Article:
Mamas, Don’t Let Your Babies Grow Up to be Hoarders: A Series (Part 2)

Another day, another excuse to hang onto Stuff. For part one, please go here.

Excuse 4

I still have gifts people gave me for my high school graduation, such as a jewelry roll that I still use when I travel. I also still have gifts people gave me for high school graduation, such as stationary that now has the wrong initials on it. I have gifts – still packaged! – that people gave me when Tyler was born. Tyler is TEN.

Um, yeah. Ridiculous.

Kidding aside, this may be the most difficult excuse for me to overcome. For one thing, I have a very good memory – with few exceptions, I can name the giver and occasion for almost every gift in my house. I secretly fear that if I get rid of a gift, somehow the giver will know. And will judge me.

As I try to work around this excuse, I ask myself, Self, would you buy this for your home if you saw it on sale today? If the answer is no, then it needs to move along. There is no shame in regifting – so long as it’s honestly done. Let’s say someone gives you a scarf – it’s pretty, but it doesn’t compliment your coloring or style. However, it would look fantastic on your friend. Give it to her. Done. Don’t wait for Christmas; don’t pretend you shopped for it, just give it.  Other options include taking it back to the store for a refund/credit, or sending it to Goodwill. Yes, it’s hard – but so is storing items you don’t want, for an indefinite period of time, because you MIGHT hurt someone’s feelings.

This rule will cover most non-sentimental gifts, but what about the items – gifts or not – that tug your heartstrings?

For example, all four of my grandparents, as well as my father, are dead. Every birthday card, every letter, every gift I ever received from them Means Something, because there won’t be any more.

Likewise, I have a tendency to hang onto all of Tyler’s work, be it art work or school work or an adorable doodle of the dogs he made in a waiting room that one time. Childhood is short – I can already feel his drawing to a close – and I won’t find it nearly as cute when he’s switched from drawing Epic Ninja Battles to taking selfies on Instagram.

Jason hangs onto sentimental stuff, too. He has a tupperware container of weightlifting chalk from the mid-1990s, his trumpet from high school, and a large acrylic block engraved with a poem that his mom created for his wedding. His first wedding. A-HEM. We have yearbooks and trophies and awards and diplomas. Look how smart we used to be!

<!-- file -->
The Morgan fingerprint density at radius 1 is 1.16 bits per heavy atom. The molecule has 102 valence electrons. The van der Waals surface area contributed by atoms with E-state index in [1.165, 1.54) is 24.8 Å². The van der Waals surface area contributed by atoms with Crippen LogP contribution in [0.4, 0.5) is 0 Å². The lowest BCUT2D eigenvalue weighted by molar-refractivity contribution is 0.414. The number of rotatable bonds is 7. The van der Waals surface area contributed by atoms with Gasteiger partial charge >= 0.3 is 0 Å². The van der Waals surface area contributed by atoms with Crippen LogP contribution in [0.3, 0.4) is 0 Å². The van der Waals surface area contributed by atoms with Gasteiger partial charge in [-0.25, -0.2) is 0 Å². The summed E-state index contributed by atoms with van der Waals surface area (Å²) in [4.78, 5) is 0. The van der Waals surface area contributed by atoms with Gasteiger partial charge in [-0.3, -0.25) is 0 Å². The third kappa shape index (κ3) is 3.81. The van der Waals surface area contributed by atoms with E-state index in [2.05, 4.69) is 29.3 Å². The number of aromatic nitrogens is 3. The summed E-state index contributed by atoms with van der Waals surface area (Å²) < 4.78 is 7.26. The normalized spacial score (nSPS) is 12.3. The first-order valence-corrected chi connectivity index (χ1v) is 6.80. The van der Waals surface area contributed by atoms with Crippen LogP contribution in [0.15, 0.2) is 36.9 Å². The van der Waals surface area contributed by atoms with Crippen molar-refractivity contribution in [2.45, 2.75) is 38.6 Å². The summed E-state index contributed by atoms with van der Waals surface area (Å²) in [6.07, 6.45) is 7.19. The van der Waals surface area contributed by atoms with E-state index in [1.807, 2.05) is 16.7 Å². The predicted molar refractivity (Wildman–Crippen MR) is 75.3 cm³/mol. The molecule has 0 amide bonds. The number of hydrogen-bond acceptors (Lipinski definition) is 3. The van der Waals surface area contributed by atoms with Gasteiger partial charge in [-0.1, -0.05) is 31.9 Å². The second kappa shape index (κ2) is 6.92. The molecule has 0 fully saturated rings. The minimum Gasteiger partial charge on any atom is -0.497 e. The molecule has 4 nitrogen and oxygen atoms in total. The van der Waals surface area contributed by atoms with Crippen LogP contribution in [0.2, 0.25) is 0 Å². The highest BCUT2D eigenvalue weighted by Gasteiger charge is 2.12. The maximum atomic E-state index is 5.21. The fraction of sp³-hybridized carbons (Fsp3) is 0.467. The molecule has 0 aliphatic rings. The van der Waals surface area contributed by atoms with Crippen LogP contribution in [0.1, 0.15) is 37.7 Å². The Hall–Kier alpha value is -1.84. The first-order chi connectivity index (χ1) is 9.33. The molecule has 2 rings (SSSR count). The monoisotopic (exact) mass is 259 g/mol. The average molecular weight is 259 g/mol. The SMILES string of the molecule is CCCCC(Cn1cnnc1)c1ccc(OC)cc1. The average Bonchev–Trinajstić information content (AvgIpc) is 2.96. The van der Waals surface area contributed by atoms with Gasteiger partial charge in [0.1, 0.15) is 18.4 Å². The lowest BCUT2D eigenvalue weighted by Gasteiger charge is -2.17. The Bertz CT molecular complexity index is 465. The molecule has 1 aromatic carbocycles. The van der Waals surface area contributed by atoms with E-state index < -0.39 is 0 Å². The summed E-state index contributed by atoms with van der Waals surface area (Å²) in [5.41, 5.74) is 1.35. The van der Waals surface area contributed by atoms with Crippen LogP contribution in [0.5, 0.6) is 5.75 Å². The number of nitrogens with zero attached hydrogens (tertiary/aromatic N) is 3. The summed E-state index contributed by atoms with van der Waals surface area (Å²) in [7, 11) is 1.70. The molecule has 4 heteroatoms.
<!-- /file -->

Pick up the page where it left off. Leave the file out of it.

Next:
I have a strategy for editing these items.

I plan to make good use of my scanner for college essays, newspaper articles, and other papers. I also plan to treat these valuables like valuables. I should protect paper and textiles from light and heat. I should organize the kids’ artwork by year and put it in one location. I should be a bit ruthless with schoolwork – do I really need every spelling test he’s ever taken? – and use a scanner for these papers, too.

I hope that attempting to store these items properly will lead me to look at them with a more critical eye. We’ll see how it goes!

 

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7 Comments

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7 responses to “Mamas, Don’t Let Your Babies Grow Up to be Hoarders: A Series (Part 2)

  1. Robyn

    “Self, would you buy this for your home if you saw it on sale today?”

    Words to live by.

  2. Windy Taylor

    Right?!

  3. Pingback: Mamas, Don’t Let Your Babies Grow Up to be Hoarders: A Series (Part 3) | House Blend

  4. Pingback: Mamas, Don’t Let Your Babies Grow Up to be Hoarders: A Series (Part 4) | House Blend

  5. Pingback: Mamas, Don’t Let Your Babies Grow Up to be Hoarders: A Series (Part 5) | House Blend

  6. Audrey

    Sorry for the late response, but I just found a link to Part 5 and had to read through the whole thing. What great tips! 🙂

    I’m going to leave two tips that I’ve heard of:
    -If your child is old enough, he/she could be in charge of deciding what to keep! Have him/her choose X items per year that he/she is really proud of and would like to keep, and organize by year.
    -You could have a filing cabinet where each folder is for a grade, and each folder has X number of items in it – artwork, essays, spelling tests, etc. That way, you’re slowly filling up a filing cabinet where your kid can look back at his/her proudest accomplishments!

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